A versatile new technique to clear mouse and human brain

Costantini, I., Di Giovanna, A. P., Allegra Mascaro, A. L., Silvestri, L., Müllenbroich, M. C. , Sacconi, L. and Pavone, F. S. (2015) A versatile new technique to clear mouse and human brain. In: Beaurepaire, E., So, P.T.C., Pavone, F. and Hillman, E.M. (eds.) Advanced Microscopy Techniques IV; and Neurophotonics II. Series: Proceedings of SPIE (9536). SPIE. ISBN 9781628417012 (doi:10.1117/12.2184289)

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Large volumes imaging with microscopic resolution is limited by light scattering. In the last few years based on refractive index matching, different clearing approaches have been developed. Organic solvents and water-based optical clearing agents have been used for optical clearing of entire mouse brain. Although these methods guarantee high transparency and preservation of the fluorescence, though present other non-negligible limitations. Tissue transformation by CLARITY allows high transparency, whole brain immunolabelling and structural and molecular preservation. This method however requires a highly expensive refractive index matching solution limiting practical applicability. In this work we investigate the effectiveness of a water-soluble clearing agent, the 2,2'-thiodiethanol (TDE) to clear mouse and human brain. TDE does not quench the fluorescence signal, is compatible with immunostaining and does not introduce any deformation at sub-cellular level. The not viscous nature of the TDE make it a suitable agent to perform brain slicing during serial two-photon (STP) tomography. In fact, by improving penetration depth it reduces tissue slicing, decreasing the acquisition time and cutting artefacts. TDE can also be used as a refractive index medium for CLARITY. The potential of this method has been explored by imaging a whole transgenic mouse brain with the light sheet microscope. Moreover we apply this technique also on blocks of dysplastic human brain tissue transformed with CLARITY and labeled with different antibody. This clearing approach significantly expands the application of single and two-photon imaging, providing a new useful method for quantitative morphological analysis of structure in mouse and human brain.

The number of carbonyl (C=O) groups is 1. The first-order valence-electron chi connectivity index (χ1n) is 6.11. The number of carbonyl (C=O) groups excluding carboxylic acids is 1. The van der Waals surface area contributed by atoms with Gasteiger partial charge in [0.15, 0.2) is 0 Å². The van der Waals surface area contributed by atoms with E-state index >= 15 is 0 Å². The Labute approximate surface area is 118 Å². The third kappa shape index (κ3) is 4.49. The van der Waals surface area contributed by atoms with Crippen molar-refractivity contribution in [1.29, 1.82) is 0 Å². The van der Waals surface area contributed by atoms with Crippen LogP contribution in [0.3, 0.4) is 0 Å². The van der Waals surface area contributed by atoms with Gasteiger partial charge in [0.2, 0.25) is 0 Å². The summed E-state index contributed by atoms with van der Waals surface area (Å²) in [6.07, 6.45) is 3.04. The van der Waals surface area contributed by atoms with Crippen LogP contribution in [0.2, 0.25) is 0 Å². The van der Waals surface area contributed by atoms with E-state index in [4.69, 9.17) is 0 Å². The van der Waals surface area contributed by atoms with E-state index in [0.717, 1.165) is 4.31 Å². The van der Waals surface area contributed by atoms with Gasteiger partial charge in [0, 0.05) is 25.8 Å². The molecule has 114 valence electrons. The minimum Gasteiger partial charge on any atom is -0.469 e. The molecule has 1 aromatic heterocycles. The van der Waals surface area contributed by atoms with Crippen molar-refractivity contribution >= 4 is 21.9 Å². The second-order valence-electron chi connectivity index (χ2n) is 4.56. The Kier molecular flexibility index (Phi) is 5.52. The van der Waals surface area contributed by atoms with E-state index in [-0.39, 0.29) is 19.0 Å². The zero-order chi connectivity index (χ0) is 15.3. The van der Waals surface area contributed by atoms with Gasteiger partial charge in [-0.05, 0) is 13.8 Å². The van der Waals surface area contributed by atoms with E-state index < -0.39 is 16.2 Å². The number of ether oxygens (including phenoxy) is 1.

Item Type:Book Sections
Additional Information:European Conferences on Biomedical Optics. Munich, Germany, 14 July 2015.
Glasgow Author(s) Enlighten ID:Muellenbroich, Dr Caroline
Authors: Costantini, I., Di Giovanna, A. P., Allegra Mascaro, A. L., Silvestri, L., Müllenbroich, M. C., Sacconi, L., and Pavone, F. S.
College/School:College of Science and Engineering > School of Physics and Astronomy

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